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and it is estimated that city of athmond was transporting, its peak in the 1850's, they be 60 people on average per month, to freedom, in the north. slaves whoe fugitive escaped, via the city of richmond steamship, was curtis -- clarissa a woman from portsmouth, virginia, she decided to run away. she was seeking passage on board a ship, but it took her a little while to arrange that. so she ended up having to hide out in portsmouth for two and half months. as hid in a chicken coop, she was attempting to find passage. in may, 1854, she succeeded in doing so with the help of the steward of the city of richmond, a free black man named way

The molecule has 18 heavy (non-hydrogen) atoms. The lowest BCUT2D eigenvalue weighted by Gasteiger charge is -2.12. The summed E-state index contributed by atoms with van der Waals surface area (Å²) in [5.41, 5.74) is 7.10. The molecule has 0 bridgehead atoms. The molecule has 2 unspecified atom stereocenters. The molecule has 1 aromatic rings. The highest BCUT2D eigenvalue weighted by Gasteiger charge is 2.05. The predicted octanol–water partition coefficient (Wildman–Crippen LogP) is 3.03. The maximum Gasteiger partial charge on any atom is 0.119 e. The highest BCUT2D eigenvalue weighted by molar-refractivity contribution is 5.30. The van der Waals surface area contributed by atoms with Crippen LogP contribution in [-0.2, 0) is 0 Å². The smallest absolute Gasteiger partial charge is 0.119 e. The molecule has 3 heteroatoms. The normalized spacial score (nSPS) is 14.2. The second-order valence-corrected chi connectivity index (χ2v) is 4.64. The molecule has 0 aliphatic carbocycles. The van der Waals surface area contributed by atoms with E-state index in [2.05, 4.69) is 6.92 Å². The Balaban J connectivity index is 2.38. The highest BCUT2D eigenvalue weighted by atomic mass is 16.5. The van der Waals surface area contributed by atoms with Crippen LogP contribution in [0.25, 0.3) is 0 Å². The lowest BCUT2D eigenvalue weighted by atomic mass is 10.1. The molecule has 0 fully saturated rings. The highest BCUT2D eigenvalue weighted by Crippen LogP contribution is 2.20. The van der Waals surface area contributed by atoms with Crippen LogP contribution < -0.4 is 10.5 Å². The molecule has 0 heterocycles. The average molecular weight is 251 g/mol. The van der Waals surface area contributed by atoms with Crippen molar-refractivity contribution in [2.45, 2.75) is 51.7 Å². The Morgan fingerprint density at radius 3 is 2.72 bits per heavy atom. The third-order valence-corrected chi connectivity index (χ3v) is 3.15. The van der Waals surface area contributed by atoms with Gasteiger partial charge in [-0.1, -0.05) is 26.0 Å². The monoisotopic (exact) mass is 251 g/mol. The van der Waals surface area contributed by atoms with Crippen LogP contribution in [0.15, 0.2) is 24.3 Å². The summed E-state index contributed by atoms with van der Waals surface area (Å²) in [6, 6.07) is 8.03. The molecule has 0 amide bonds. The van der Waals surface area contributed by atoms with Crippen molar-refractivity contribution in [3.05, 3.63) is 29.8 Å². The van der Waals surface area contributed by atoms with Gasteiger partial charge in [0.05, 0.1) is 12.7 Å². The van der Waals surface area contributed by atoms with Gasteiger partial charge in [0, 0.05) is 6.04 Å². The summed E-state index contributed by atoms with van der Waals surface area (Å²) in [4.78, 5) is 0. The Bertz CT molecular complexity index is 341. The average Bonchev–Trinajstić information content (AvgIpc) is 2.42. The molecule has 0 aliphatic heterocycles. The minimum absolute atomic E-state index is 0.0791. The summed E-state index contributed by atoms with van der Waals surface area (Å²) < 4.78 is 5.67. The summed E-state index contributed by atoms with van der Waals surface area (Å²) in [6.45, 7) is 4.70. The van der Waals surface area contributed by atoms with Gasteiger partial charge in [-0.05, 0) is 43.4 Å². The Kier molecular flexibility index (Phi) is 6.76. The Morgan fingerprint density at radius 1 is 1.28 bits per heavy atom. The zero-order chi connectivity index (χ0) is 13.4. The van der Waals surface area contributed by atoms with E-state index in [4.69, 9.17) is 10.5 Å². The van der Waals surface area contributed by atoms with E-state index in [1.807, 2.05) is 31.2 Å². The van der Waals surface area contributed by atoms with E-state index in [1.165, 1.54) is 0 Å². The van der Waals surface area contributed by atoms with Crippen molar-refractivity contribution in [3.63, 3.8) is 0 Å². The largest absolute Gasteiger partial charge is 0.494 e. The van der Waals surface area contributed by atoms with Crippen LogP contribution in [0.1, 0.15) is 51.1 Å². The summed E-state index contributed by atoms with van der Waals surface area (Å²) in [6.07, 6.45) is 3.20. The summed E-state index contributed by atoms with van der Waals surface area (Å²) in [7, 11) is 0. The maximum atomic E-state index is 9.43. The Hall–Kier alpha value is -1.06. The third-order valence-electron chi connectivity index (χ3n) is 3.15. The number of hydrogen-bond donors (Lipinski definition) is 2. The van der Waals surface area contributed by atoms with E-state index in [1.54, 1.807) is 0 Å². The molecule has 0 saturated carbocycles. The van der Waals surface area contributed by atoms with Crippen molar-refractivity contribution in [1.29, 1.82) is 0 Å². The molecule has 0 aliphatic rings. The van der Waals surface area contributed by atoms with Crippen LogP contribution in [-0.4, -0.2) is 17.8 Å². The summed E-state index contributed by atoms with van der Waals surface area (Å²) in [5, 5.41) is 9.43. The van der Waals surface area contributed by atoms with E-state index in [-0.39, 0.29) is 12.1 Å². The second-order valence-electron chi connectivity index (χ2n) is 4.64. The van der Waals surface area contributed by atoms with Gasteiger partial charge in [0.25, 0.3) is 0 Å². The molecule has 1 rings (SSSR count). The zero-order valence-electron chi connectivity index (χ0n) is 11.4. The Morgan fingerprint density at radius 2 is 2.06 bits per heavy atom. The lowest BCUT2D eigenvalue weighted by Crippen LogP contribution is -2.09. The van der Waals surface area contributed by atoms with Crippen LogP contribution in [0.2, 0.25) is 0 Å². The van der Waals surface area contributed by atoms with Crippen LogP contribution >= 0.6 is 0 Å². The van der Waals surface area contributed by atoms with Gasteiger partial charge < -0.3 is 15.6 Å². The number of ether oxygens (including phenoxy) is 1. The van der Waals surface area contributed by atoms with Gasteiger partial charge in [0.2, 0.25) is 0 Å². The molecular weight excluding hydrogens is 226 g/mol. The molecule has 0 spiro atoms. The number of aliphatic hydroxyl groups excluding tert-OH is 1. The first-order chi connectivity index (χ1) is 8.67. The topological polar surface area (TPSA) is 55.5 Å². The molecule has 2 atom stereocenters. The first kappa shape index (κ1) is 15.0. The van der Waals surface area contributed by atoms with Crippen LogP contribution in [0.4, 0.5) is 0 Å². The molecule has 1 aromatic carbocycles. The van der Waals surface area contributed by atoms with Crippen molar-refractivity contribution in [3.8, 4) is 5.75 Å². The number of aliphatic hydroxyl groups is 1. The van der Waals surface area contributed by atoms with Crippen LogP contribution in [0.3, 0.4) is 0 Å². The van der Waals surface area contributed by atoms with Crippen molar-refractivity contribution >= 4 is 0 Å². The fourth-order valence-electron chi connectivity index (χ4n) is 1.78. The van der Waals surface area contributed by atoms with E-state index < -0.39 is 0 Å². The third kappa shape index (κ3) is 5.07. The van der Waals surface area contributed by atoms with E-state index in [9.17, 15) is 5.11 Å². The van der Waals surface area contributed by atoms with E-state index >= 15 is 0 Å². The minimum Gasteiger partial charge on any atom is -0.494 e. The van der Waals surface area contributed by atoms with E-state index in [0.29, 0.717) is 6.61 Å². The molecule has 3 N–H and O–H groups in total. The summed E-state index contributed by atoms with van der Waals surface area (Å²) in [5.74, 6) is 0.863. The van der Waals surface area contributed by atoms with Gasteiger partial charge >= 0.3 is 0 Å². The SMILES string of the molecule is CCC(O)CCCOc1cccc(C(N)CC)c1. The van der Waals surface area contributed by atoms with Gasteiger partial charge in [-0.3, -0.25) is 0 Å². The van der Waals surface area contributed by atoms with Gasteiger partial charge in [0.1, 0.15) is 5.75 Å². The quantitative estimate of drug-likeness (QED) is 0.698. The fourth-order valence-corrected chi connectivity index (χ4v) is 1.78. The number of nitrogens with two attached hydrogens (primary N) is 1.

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impact now. bagnall.heilliam helped her gain passage on a ship leaving for philadelphia. clarissa, in order to get on board the ship without being discovered by authorities, she disguised herself as a man. -- so she used that ingenious technique of dressing in drag to elude authorities and successfully get on board the ship. yet she continued to have to hide out in secret, during the voyage. and again, william bagnall helped her bite secret ting her away behind the furnace. recordsiam still clarissa's account of her experience, where she described how she went on the boat, and was secreted in a small box near the furnace, where it was very